A Brooklyn man protesting recent police-involved deaths of black men assaulted two police officers, leading to his arrest and a statement by the mayor condemning the violence.
Eric Linsker, 29, was arrested shortly before 4:00 a.m. Sunday, hours after he allegedly tried to throw a garbage can at officers below him on the Brooklyn Bridge. He faces charges of assaulting a police officer, reckless endangerment and resisting arrest.
Tens of thousands of people had taken part in the march Saturday night. While largely peaceful, rioting broke out as protesters blocked traffic on the bridge, inconveniencing tens of thousands of drivers.
Chanting “I can’t breathe” and carrying signs saying “black lives matter,” they marched up Fifth Avenue and down Broadway before turning violent as they marched across the Brooklyn Bridge.
The NYPD said two lieutenants who were following the crowd as people went from Manhattan to Brooklyn attempted to arrest a man who they say was trying to throw a garbage can. As they attempted to take him into custody, other protesters attacked them.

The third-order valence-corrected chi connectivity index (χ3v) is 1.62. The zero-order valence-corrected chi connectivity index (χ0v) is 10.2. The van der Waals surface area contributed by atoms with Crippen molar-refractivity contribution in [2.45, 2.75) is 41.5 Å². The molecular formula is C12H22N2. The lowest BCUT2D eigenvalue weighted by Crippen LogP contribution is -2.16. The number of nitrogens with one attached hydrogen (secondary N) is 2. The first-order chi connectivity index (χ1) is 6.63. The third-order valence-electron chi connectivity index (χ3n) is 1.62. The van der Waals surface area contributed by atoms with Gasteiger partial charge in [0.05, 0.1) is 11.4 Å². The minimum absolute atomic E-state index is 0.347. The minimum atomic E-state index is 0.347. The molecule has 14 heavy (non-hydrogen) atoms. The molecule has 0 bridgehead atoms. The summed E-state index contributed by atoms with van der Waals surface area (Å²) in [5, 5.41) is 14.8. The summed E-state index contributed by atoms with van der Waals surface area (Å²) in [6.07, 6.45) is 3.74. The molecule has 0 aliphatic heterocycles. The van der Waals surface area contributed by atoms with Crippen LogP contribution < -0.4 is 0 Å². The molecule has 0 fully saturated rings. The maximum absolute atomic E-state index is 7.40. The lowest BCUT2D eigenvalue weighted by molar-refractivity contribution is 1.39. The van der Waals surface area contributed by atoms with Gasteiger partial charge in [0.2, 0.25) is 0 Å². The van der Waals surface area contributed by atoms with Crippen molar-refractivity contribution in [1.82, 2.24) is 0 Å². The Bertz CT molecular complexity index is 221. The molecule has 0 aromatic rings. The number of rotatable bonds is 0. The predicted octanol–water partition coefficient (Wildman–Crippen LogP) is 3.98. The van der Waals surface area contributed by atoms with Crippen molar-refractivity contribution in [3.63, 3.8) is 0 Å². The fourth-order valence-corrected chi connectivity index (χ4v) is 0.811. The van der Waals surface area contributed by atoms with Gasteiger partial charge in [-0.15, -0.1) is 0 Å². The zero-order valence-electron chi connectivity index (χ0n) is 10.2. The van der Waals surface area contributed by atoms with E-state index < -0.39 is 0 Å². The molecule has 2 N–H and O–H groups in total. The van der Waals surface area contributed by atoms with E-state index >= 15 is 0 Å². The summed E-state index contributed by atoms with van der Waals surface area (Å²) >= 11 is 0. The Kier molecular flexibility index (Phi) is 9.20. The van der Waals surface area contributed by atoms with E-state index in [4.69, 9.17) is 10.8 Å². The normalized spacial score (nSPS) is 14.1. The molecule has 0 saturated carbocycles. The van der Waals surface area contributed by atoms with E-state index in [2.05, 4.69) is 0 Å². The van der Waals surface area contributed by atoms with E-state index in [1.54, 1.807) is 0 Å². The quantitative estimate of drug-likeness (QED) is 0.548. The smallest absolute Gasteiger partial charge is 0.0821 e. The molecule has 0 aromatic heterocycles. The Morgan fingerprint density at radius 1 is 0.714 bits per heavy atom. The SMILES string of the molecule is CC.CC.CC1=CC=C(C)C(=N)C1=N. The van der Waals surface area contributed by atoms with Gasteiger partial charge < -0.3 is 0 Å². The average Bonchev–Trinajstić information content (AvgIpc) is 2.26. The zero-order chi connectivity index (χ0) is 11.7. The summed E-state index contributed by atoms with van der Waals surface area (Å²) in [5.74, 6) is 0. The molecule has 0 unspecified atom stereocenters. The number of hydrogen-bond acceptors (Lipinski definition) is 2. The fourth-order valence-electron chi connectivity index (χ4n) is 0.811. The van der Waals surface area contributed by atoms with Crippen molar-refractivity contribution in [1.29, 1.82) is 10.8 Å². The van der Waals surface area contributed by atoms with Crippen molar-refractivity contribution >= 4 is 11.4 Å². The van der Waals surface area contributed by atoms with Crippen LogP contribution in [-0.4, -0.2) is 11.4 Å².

The two lieutenants were injured, and the man they were initially trying to arrest fled. The officers were treated for bumps and bruises, including a broken nose.
Officers recovered a backpack, which they believe belongs to the man, containing three hammers and a black face mask.
In a separate incident, a person was arrested for disorderly conduct, and earlier Saturday the rear window of an NYPD traffic agent’s car was smashed.
Mayor Bill de Blasio condemned the violence, saying in a statement it “marks an ugly and unacceptable departure from the demonstrations thus far.”
De Blasio’s statement comes during the lowest point in mayor/NYPD relationships in decades over what they feel are de Blasio’s non-support for them during the high profile Eric Garner case. On Friday, the NYPD’s rank-and-file police union urged its members to ban de Blasio and City Council Speaker Melissa Mark-Viverito from their funerals.
The Patrolmen’s Benevolent Association told members not to let the mayor and speaker “insult their sacrifice” should they be killed in the line of duty. The union posted a waiver officers can sign requesting the two politicians not attend their funerals due to their “consistent refusal to show police officers the support and respect they deserve.”
The mayor customarily attends such funerals. De Blasio and Mark-Viverito called the effort “deeply disappointing.”